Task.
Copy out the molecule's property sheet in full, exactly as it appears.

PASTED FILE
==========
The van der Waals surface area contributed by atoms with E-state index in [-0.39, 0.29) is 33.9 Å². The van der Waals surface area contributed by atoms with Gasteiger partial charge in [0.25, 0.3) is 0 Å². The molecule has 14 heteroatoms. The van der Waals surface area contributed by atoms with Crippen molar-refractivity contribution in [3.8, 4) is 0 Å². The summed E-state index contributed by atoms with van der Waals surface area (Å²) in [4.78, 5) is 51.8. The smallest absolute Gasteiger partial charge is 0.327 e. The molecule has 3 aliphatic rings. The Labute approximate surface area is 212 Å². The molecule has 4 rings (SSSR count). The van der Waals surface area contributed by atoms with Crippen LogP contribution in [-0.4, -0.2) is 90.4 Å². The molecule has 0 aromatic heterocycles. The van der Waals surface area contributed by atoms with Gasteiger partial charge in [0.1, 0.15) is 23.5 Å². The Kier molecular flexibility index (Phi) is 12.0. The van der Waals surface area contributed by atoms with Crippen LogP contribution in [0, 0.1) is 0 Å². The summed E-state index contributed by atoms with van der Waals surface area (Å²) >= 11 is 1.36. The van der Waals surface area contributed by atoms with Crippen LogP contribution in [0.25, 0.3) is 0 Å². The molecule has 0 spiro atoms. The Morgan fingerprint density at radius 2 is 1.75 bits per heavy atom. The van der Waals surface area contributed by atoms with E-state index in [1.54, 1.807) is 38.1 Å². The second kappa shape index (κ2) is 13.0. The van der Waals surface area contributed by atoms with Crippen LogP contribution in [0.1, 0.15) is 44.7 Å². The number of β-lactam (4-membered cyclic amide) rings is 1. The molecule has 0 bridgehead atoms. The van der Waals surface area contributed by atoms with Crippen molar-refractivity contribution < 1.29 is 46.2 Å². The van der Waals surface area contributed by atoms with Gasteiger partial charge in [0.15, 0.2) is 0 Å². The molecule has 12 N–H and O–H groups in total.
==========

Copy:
The van der Waals surface area contributed by atoms with E-state index in [-0.39, 0.29) is 33.9 Å². The van der Waals surface area contributed by atoms with Gasteiger partial charge in [0.25, 0.3) is 0 Å². The molecule has 14 heteroatoms. The van der Waals surface area contributed by atoms with Crippen molar-refractivity contribution in [3.8, 4) is 0 Å². The summed E-state index contributed by atoms with van der Waals surface area (Å²) in [4.78, 5) is 51.8. The smallest absolute Gasteiger partial charge is 0.327 e. The molecule has 3 aliphatic rings. The Labute approximate surface area is 212 Å². The molecule has 4 rings (SSSR count). The van der Waals surface area contributed by atoms with Crippen LogP contribution in [-0.4, -0.2) is 90.4 Å². The molecule has 0 aromatic heterocycles. The van der Waals surface area contributed by atoms with Gasteiger partial charge in [0.1, 0.15) is 23.5 Å². The Kier molecular flexibility index (Phi) is 12.0. The van der Waals surface area contributed by atoms with Crippen LogP contribution in [0, 0.1) is 0 Å². The summed E-state index contributed by atoms with van der Waals surface area (Å²) >= 11 is 1.36. The van der Waals surface area contributed by atoms with Crippen LogP contribution in [0.25, 0.3) is 0 Å². The molecule has 0 spiro atoms. The Morgan fingerprint density at radius 2 is 1.75 bits per heavy atom. The van der Waals surface area contributed by atoms with E-state index in [1.54, 1.807) is 38.1 Å². The second kappa shape index (κ2) is 13.0. The van der Waals surface area contributed by atoms with Crippen LogP contribution in [0.1, 0.15) is 44.7 Å². The number of β-lactam (4-membered cyclic amide) rings is 1. The molecule has 0 bridgehead atoms. The van der Waals surface area contributed by atoms with Crippen molar-refractivity contribution < 1.29 is 46.2 Å². The van der Waals surface area contributed by atoms with Gasteiger partial charge in [0.15, 0.2) is 0 Å². The molecule has 12 N–H and O–H groups in total.